A healthy, balanced diet becomes increasingly important as we age and the needs of our bodies change. On the whole, the elderly are less active than younger people, but this absolutely does not mean that they require less nutrients or fewer meals. Quite the opposite - the required nutrients such as proteins and calcium are actually higher for seniors.
Accordingly, diet is a crucial part of what residential aged care facilities provide, keeping their residents nourished, healthy, and happy with a balanced menu that features variety and tastiness in equal measure. To ensure that a RACF's menu is appropriate, the best thing to do is to consult with a qualified and experienced dietician. It's still important for staff and families to be aware of a resident's nutritional needs though, so in this article, we'll run through a few of the basics of aged care dietetics.
A balance of nutritious foods
There are a wide variety of different foods that make up the basis of any balanced diet. There are four main groups, however, that are the most vital. The first one is fruit and vegetables, which supplies the body with crucial antioxidants and vitamins. It's important to explore the entire 'rainbow' of fruit in order to get the best that each variety has to offer in terms of nutritional value, and of course flavor!
Wholegrains are the next group to include, with cereals and bread being a great source of dietary fiber - especially amongst the elderly to stimulate intestinal motility and regularity.
Next, you'll want to make sure your residents are receiving enough calcium, which is one of the most common deficiencies in people over the age of 65. The best way to get this is through milk, and high calcium levels can promote everything from nutrient transport to bone strength.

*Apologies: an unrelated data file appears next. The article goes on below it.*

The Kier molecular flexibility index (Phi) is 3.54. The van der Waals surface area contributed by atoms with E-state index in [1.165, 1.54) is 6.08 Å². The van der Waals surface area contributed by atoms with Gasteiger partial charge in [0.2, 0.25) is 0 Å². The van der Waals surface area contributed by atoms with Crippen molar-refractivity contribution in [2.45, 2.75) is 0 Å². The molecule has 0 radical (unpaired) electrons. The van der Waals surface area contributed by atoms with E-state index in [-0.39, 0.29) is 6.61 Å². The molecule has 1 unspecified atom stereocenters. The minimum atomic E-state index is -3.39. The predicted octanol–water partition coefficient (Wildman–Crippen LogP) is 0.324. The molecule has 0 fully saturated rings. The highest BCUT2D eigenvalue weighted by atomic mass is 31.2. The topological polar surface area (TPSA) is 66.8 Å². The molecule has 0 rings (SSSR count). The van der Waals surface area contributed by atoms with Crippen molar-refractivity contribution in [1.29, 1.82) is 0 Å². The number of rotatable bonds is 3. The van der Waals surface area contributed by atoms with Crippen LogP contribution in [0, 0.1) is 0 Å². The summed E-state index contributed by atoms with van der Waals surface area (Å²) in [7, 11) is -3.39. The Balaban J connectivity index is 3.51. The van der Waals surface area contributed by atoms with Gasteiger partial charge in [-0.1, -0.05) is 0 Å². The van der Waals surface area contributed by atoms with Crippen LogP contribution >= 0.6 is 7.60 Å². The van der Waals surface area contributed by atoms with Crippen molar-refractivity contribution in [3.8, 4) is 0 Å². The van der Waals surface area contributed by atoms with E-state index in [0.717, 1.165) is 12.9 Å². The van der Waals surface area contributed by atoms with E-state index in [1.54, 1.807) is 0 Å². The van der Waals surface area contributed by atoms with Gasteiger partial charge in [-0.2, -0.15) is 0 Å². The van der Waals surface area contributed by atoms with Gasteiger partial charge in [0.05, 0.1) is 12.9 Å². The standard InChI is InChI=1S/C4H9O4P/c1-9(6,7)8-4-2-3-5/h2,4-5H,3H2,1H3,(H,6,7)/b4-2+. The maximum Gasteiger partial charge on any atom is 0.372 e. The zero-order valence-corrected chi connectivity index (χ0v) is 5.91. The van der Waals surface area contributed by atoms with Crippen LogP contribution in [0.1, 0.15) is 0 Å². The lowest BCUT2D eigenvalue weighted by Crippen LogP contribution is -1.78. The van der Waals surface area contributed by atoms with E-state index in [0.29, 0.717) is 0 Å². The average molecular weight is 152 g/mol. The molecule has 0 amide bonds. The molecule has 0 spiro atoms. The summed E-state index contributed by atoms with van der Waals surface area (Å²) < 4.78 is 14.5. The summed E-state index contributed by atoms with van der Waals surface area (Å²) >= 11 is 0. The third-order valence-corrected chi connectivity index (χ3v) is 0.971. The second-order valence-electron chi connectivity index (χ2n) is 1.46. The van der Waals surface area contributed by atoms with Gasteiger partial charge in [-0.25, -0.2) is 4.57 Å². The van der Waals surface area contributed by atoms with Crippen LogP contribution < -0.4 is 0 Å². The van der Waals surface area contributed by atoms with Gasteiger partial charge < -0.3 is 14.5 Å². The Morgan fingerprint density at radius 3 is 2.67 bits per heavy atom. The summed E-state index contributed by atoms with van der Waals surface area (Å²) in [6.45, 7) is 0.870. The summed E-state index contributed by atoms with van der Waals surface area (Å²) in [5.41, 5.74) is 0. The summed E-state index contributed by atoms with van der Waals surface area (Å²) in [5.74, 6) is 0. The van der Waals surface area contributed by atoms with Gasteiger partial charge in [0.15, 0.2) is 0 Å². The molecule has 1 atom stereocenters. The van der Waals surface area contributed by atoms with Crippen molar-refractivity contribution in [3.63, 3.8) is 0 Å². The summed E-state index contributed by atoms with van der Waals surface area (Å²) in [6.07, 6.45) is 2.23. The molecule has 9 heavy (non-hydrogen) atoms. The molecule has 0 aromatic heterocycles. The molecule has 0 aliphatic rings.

Finally, protein is a pillar of any nutritious diet, and it can be found in a variety of sources. Eating plenty of eggs, lean meat and nuts will help to maintain functionality.
Tailor diets to individual needs
While it's great to have a basic menu that provides the essential nutrients that the body needs, a RACF also needs to consider the individual needs of certain residents who may have more specific requirements. Frequently examples of this is diabetes, which affects as many as 16 percent of Australians over the age of 65.
A resident with diabetes doesn't have to suffer a dull or repetitive diet though, and it's more than possible to provide the specific nutrients that they need while still retaining good overall health and plenty of delicious variety. Residents with diabetes require regular meals just like anyone else, and appropriate amounts and with good management, sweet treats can still be a part of their diet. For these sorts of tailored diets, you'll want to consult with a dietician provided by Australian Health Professionals.
The way that meals are managed and organized in a RACF can also bring social benefits to the residents.
The social benefits of nutrition
Nutrition is vital to maintaining good levels of health, but the way that meals are managed and organized in a RACF can also bring social benefits to the residents. Breakfast, lunch, and dinner are all opportunities for people to socialize and interact with one another, so wherever possible eating in groups should be encouraged. It's also been shown that eating with others can increase food intake, and combat malnutrition and undernutrition.
If a RACF has the facilities, you can take this even further and encourage residents to cook for themselves and others. Of course, it's important to be sure that the meals are still healthy and that your would-be masterchef has the support they need.
These are just a few of the basic elements and benefits of nutrition. For more information on dietetics, get in touch with Australian Health Professionals today.